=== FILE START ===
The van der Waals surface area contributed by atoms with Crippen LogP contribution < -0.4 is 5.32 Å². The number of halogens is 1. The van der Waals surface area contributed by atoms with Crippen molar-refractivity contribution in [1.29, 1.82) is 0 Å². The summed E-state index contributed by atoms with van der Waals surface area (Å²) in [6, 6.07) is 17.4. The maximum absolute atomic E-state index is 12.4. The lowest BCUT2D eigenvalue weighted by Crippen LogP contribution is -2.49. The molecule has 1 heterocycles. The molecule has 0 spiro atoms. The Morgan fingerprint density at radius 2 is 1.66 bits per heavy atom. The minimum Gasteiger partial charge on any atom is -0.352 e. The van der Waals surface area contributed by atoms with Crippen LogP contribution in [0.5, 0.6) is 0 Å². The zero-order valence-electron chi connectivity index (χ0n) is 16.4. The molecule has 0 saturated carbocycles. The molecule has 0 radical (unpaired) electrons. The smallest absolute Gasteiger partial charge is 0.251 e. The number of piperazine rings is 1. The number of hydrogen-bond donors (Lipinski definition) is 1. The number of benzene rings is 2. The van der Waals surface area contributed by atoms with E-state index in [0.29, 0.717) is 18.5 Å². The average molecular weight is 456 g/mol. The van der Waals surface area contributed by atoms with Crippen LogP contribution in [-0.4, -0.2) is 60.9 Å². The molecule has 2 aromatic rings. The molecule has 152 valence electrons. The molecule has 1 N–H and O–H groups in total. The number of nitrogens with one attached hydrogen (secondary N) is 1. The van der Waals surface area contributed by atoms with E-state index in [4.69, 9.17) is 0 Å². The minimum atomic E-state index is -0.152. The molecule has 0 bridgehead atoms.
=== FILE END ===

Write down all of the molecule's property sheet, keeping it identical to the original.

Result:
The van der Waals surface area contributed by atoms with Crippen LogP contribution < -0.4 is 5.32 Å². The number of halogens is 1. The van der Waals surface area contributed by atoms with Crippen molar-refractivity contribution in [1.29, 1.82) is 0 Å². The summed E-state index contributed by atoms with van der Waals surface area (Å²) in [6, 6.07) is 17.4. The maximum absolute atomic E-state index is 12.4. The lowest BCUT2D eigenvalue weighted by Crippen LogP contribution is -2.49. The molecule has 1 heterocycles. The molecule has 0 spiro atoms. The Morgan fingerprint density at radius 2 is 1.66 bits per heavy atom. The minimum Gasteiger partial charge on any atom is -0.352 e. The van der Waals surface area contributed by atoms with Crippen LogP contribution in [0.5, 0.6) is 0 Å². The zero-order valence-electron chi connectivity index (χ0n) is 16.4. The molecule has 0 saturated carbocycles. The molecule has 0 radical (unpaired) electrons. The smallest absolute Gasteiger partial charge is 0.251 e. The number of piperazine rings is 1. The number of hydrogen-bond donors (Lipinski definition) is 1. The number of benzene rings is 2. The van der Waals surface area contributed by atoms with E-state index in [0.29, 0.717) is 18.5 Å². The average molecular weight is 456 g/mol. The van der Waals surface area contributed by atoms with Crippen LogP contribution in [-0.4, -0.2) is 60.9 Å². The molecule has 2 aromatic rings. The molecule has 152 valence electrons. The molecule has 1 N–H and O–H groups in total. The number of nitrogens with one attached hydrogen (secondary N) is 1. The van der Waals surface area contributed by atoms with E-state index in [4.69, 9.17) is 0 Å². The minimum atomic E-state index is -0.152. The molecule has 0 bridgehead atoms.